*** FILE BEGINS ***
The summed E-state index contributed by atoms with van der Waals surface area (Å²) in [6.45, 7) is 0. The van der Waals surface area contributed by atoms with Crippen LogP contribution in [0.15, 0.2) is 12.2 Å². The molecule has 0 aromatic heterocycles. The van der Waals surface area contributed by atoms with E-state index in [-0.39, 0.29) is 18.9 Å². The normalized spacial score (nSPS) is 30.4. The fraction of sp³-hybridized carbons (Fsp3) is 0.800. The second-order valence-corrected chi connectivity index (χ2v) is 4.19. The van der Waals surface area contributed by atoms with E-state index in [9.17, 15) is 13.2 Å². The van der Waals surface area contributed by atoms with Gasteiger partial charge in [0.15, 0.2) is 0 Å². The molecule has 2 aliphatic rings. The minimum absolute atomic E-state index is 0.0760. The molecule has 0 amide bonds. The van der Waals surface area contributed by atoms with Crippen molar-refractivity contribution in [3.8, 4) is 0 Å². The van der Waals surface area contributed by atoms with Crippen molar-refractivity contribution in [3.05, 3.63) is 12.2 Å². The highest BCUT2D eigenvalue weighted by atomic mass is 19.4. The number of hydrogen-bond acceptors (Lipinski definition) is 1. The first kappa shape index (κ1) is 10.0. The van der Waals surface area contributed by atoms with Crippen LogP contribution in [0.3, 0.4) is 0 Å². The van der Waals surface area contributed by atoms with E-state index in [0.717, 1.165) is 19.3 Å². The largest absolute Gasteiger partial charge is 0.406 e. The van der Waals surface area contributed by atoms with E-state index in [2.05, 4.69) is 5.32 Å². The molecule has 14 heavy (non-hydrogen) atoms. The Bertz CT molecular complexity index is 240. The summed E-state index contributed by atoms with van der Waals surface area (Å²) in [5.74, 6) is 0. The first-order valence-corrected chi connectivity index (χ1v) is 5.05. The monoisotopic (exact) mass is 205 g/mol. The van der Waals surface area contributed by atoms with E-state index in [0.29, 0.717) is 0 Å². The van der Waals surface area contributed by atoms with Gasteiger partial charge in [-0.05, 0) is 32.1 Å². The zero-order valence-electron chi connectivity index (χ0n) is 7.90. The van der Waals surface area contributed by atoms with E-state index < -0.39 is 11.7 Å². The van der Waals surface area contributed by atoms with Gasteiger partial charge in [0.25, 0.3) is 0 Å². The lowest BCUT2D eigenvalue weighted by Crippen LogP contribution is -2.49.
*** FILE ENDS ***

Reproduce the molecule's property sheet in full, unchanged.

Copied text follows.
The summed E-state index contributed by atoms with van der Waals surface area (Å²) in [6.45, 7) is 0. The van der Waals surface area contributed by atoms with Crippen LogP contribution in [0.15, 0.2) is 12.2 Å². The molecule has 0 aromatic heterocycles. The van der Waals surface area contributed by atoms with E-state index in [-0.39, 0.29) is 18.9 Å². The normalized spacial score (nSPS) is 30.4. The fraction of sp³-hybridized carbons (Fsp3) is 0.800. The second-order valence-corrected chi connectivity index (χ2v) is 4.19. The van der Waals surface area contributed by atoms with E-state index in [9.17, 15) is 13.2 Å². The van der Waals surface area contributed by atoms with Gasteiger partial charge in [0.15, 0.2) is 0 Å². The molecule has 2 aliphatic rings. The minimum absolute atomic E-state index is 0.0760. The molecule has 0 amide bonds. The van der Waals surface area contributed by atoms with Crippen molar-refractivity contribution in [3.8, 4) is 0 Å². The van der Waals surface area contributed by atoms with Crippen molar-refractivity contribution in [3.05, 3.63) is 12.2 Å². The highest BCUT2D eigenvalue weighted by atomic mass is 19.4. The number of hydrogen-bond acceptors (Lipinski definition) is 1. The first kappa shape index (κ1) is 10.0. The van der Waals surface area contributed by atoms with Crippen LogP contribution in [0.3, 0.4) is 0 Å². The van der Waals surface area contributed by atoms with E-state index in [0.717, 1.165) is 19.3 Å². The largest absolute Gasteiger partial charge is 0.406 e. The van der Waals surface area contributed by atoms with E-state index in [2.05, 4.69) is 5.32 Å². The molecule has 14 heavy (non-hydrogen) atoms. The Bertz CT molecular complexity index is 240. The summed E-state index contributed by atoms with van der Waals surface area (Å²) in [5.74, 6) is 0. The first-order valence-corrected chi connectivity index (χ1v) is 5.05. The monoisotopic (exact) mass is 205 g/mol. The van der Waals surface area contributed by atoms with E-state index in [0.29, 0.717) is 0 Å². The van der Waals surface area contributed by atoms with Gasteiger partial charge in [-0.05, 0) is 32.1 Å². The zero-order valence-electron chi connectivity index (χ0n) is 7.90. The van der Waals surface area contributed by atoms with E-state index < -0.39 is 11.7 Å². The van der Waals surface area contributed by atoms with Gasteiger partial charge in [0.25, 0.3) is 0 Å². The lowest BCUT2D eigenvalue weighted by Crippen LogP contribution is -2.49.